Currently everything we see in the Universe with our telescope – across all wavelengths – only constitutes 20% of the mass of the Universe, with the other 80% comprising what is known as “dark matter” (since we cannot see it, but we know it must be there because of its gravitational effect). Dark matter candidates can either be baryonic (which in astronomy means all objects made of ‘normal’ atomic matter), or non-baryonic, or a mix of the two. Non-baryonic dark matter is usually subdivided into two categories – hot dark matter (HDM) and cold dark matter (CDM). HDM requires particles with near-zero mass (like neutrinos) to travel very close to the speed of light (i.e. relativistic particles) to make up the missing mass in the Universe, while CDM requires more massive particles that travel at sub-relativistic speeds. Many astronomers believe that the missing matter in the Universe is likely in the form of some sub-atomic particle that we have not yet detected (but which particle accelerators like the Large Hadron Collider hope to find), which requires an extension to the standard model of particle physics. Weakly Interactive Massive Particles (WIMPs) – a class CDM particles – are one of the leading candidates for dark matter. WIMPs interact via gravity and the weak force, and do not interact with electromagnetism (so they don’t absorb or emit light and hence they cannot be seen) and they don’t interact with strongly with other particles or atomic nuclei. However, when WIMPs interact with each other they can annihilate and produce gamma rays.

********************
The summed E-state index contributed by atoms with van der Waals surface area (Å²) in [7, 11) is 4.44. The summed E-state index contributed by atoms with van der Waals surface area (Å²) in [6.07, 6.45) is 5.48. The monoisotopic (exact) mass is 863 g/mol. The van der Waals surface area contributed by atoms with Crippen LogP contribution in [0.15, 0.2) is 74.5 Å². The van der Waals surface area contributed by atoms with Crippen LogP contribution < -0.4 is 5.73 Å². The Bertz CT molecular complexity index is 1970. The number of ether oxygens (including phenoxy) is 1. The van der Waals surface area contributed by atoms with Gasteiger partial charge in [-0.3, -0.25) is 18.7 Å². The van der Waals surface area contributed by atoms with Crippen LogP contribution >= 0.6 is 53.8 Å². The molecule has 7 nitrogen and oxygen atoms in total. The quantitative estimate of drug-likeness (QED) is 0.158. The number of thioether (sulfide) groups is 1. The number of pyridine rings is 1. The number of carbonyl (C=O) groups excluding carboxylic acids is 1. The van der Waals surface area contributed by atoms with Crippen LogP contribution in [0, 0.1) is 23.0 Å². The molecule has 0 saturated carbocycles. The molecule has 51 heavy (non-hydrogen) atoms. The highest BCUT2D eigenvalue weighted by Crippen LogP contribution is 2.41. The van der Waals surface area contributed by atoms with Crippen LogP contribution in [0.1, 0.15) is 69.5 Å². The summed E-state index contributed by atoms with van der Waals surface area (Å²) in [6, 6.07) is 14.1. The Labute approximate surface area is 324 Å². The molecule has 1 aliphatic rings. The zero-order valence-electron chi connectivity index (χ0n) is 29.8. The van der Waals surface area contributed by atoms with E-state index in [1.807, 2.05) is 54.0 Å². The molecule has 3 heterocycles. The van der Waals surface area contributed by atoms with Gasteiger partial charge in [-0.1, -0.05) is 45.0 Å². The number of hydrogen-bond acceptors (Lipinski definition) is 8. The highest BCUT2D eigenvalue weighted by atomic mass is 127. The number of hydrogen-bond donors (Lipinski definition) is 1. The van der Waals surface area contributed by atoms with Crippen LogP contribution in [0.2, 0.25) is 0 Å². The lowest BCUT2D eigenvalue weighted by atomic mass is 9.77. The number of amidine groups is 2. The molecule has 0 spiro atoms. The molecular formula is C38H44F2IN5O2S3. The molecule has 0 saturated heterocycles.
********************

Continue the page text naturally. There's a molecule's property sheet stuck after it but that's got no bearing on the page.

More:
Using this knowledge, Markus Ackermann and collaborators used the Large Area Telescope (LAT) on board NASA’s Fermi Gamma-ray Space Telescope to search for gamma rays resulting from WIMP annihilation coming from dwarf satellite galaxies around the Milky Way. Dwarf spheroidal galaxies are ideal for this type of study because they contain large amounts of dark matter, little gas and very low star formation, and no gamma-ray emitting stellar remnants like pulsars and supernova remnants.
By studying 10 dwarf spheroidal satellite galaxies of the Milky Way using 24 months of Fermi-LAT data, Ackermann et al. detected no gamma-ray signals consistent with WIMP annihilations – thus they detected no dark matter signal. Thus for the first time they have been able to constrain the WIMP interaction rates and mass ranges that can not be dark matter. Further studies will include additional Fermi observations of higher energy gamma-rays and newly discovered dwarf galaxies. For more details, see
- Fermi Observations of Dwarf Galaxies Provide New Insights on Dark Matter, NASA Fermi News
- Constraining Dark Matter Models from a Combined Analysis of Milky Way Satellites with the Fermi Large Area Telescope, Ackermann et al. (2011), Phys. Rev. Lett. 107, 241302 [Swinburne login required to access PDF]
(Catarina Ubach & Sarah Maddison)